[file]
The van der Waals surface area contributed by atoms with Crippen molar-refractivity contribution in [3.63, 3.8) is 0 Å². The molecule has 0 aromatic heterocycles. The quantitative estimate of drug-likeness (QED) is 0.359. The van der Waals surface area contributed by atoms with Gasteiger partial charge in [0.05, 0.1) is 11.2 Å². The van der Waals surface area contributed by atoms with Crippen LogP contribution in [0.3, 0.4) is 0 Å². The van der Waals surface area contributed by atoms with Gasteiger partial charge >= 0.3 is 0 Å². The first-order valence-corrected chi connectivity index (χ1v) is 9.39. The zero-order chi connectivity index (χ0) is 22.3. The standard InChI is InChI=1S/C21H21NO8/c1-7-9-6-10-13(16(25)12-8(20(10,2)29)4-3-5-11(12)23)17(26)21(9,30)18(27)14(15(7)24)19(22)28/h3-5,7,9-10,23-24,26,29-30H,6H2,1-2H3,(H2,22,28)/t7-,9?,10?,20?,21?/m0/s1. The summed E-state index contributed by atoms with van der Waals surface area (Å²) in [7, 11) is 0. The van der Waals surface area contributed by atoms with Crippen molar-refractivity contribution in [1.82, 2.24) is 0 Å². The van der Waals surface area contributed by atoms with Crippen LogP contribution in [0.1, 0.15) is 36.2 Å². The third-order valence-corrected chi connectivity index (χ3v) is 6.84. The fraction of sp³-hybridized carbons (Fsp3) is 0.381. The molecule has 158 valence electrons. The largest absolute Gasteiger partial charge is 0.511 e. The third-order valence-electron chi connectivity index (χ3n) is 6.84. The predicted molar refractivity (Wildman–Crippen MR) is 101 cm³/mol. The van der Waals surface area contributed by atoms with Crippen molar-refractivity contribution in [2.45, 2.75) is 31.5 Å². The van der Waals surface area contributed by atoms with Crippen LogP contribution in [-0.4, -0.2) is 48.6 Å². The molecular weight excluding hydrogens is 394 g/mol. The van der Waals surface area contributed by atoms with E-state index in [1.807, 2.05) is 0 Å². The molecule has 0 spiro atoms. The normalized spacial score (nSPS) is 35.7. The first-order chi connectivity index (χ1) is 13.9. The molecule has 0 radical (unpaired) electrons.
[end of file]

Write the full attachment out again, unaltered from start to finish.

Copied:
The van der Waals surface area contributed by atoms with Crippen molar-refractivity contribution in [3.63, 3.8) is 0 Å². The molecule has 0 aromatic heterocycles. The quantitative estimate of drug-likeness (QED) is 0.359. The van der Waals surface area contributed by atoms with Gasteiger partial charge in [0.05, 0.1) is 11.2 Å². The van der Waals surface area contributed by atoms with Crippen LogP contribution in [0.3, 0.4) is 0 Å². The van der Waals surface area contributed by atoms with Gasteiger partial charge >= 0.3 is 0 Å². The first-order valence-corrected chi connectivity index (χ1v) is 9.39. The zero-order chi connectivity index (χ0) is 22.3. The standard InChI is InChI=1S/C21H21NO8/c1-7-9-6-10-13(16(25)12-8(20(10,2)29)4-3-5-11(12)23)17(26)21(9,30)18(27)14(15(7)24)19(22)28/h3-5,7,9-10,23-24,26,29-30H,6H2,1-2H3,(H2,22,28)/t7-,9?,10?,20?,21?/m0/s1. The summed E-state index contributed by atoms with van der Waals surface area (Å²) in [7, 11) is 0. The van der Waals surface area contributed by atoms with Crippen molar-refractivity contribution in [1.82, 2.24) is 0 Å². The van der Waals surface area contributed by atoms with Crippen LogP contribution in [0.1, 0.15) is 36.2 Å². The third-order valence-corrected chi connectivity index (χ3v) is 6.84. The fraction of sp³-hybridized carbons (Fsp3) is 0.381. The molecule has 158 valence electrons. The largest absolute Gasteiger partial charge is 0.511 e. The third-order valence-electron chi connectivity index (χ3n) is 6.84. The predicted molar refractivity (Wildman–Crippen MR) is 101 cm³/mol. The van der Waals surface area contributed by atoms with Crippen molar-refractivity contribution in [2.45, 2.75) is 31.5 Å². The van der Waals surface area contributed by atoms with Crippen LogP contribution in [-0.4, -0.2) is 48.6 Å². The molecular weight excluding hydrogens is 394 g/mol. The van der Waals surface area contributed by atoms with E-state index in [1.807, 2.05) is 0 Å². The molecule has 0 spiro atoms. The normalized spacial score (nSPS) is 35.7. The first-order chi connectivity index (χ1) is 13.9. The molecule has 0 radical (unpaired) electrons.